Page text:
The number of transistors on a microchip has doubled annually since the 1960s, as predicted by Moore’s Law. The silicon that serves as the basis for current transistors, however, loses its electrical qualities once the size of the devices built from it drops below a certain point, therefore it is projected that this trend will soon plateau.
We now have 2D materials, which are fragile, two-dimensional sheets made of flawless crystals that are only a single atom thick. 2D materials can carry electrons far more effectively than silicon at the nanoscale scale. Therefore, 2D materials have received the majority of attention in the hunt for next-generation transistor materials that could replace silicon..
But before the electronics industry can switch to 2D materials, researchers must first figure out how to design the materials on silicon wafers that meet industrial standards while maintaining their ideal crystalline shape. And MIT engineers may now have a solution.
The team has created a technique that could allow chip makers to create transistors made of 2D materials that are ever thinner by growing them on silicon and other material wafers now in use. The team’s innovative technique, which they first applied to build pure, defect-free 2D materials onto industrial silicon wafers, is a type of “nonepitaxial, single-crystalline growth.”
With their method, the team fabricated a simple functional transistor from a type of 2D materials called transition-metal dichalcogenides, or TMDs, which are known to conduct electricity better than silicon at nanometer scales.
“We expect our technology could enable the development of 2D semiconductor-based, high-performance, next-generation electronic devices,” says Jeehwan Kim, associate professor of mechanical engineering at MIT. “We’ve unlocked a way to catch up to Moore’s Law using 2D materials.”
Kim and his colleagues detail their method in a paper appearing in Nature. The study’s MIT co-authors include Ki Seok Kim, Doyoon Lee, Celesta Chang, Seunghwan Seo, Hyunseok Kim, Jiho Shin, Sangho Lee, Jun Min Suh, and Bo-In Park, along with collaborators at the University of Texas at Dallas, the University of California at Riverside, Washington University in Saint Louis, and institutions across South Korea.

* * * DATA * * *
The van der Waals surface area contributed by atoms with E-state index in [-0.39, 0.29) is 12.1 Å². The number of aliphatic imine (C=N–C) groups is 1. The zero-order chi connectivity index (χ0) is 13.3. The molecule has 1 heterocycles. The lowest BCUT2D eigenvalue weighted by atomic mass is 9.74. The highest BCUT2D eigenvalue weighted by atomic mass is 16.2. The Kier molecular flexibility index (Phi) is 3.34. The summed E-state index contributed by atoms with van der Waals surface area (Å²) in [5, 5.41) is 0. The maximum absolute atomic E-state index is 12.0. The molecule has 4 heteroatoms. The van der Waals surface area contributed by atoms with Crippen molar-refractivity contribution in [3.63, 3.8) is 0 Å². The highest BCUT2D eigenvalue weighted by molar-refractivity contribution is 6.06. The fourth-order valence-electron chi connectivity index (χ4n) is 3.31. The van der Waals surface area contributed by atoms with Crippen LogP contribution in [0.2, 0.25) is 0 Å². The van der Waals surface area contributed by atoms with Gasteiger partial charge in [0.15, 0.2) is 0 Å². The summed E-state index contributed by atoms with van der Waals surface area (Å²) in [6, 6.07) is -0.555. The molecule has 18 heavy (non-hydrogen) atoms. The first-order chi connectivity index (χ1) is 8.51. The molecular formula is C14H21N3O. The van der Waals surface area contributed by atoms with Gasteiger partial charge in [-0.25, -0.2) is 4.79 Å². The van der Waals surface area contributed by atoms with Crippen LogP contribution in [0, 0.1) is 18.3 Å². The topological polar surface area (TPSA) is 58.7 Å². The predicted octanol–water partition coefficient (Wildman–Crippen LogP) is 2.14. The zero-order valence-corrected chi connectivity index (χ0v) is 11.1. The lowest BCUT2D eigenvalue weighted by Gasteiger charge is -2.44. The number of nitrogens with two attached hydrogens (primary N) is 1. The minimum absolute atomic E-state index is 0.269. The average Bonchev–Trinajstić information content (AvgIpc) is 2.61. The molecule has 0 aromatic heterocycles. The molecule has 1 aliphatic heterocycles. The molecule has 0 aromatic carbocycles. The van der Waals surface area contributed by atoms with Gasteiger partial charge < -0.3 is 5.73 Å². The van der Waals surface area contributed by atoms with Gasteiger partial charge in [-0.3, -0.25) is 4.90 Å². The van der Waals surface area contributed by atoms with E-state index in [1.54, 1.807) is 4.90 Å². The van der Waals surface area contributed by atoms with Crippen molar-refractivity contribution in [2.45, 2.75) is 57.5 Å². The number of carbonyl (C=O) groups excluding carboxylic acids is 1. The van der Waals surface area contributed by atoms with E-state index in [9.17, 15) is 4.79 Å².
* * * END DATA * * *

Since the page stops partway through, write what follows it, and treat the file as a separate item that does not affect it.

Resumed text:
A crystal patchwork
Traditionally, researchers have used a manual procedure in which an atom-thin flake is meticulously exfoliated from a bulk material, similar to peeling an onion’s layers.
However, the majority of bulk materials are polycrystalline, consisting of many crystals that grow in a variety of directions. The “grain boundary” works as an electric barrier where two crystals collide. Any electrons that are passing through one crystal and encountering a crystal with a different orientation abruptly stop, dampening the conductivity of the material.
We expect our technology could enable the development of 2D semiconductor-based, high-performance, next-generation electronic devices. We’ve unlocked a way to catch up to Moore’s Law using 2D materials.Professor Jeehwan Kim
Researchers must search a 2D flake for “single-crystalline” regions even after exfoliating it; this is a laborious and time-consuming procedure that is challenging to implement at commercial scales.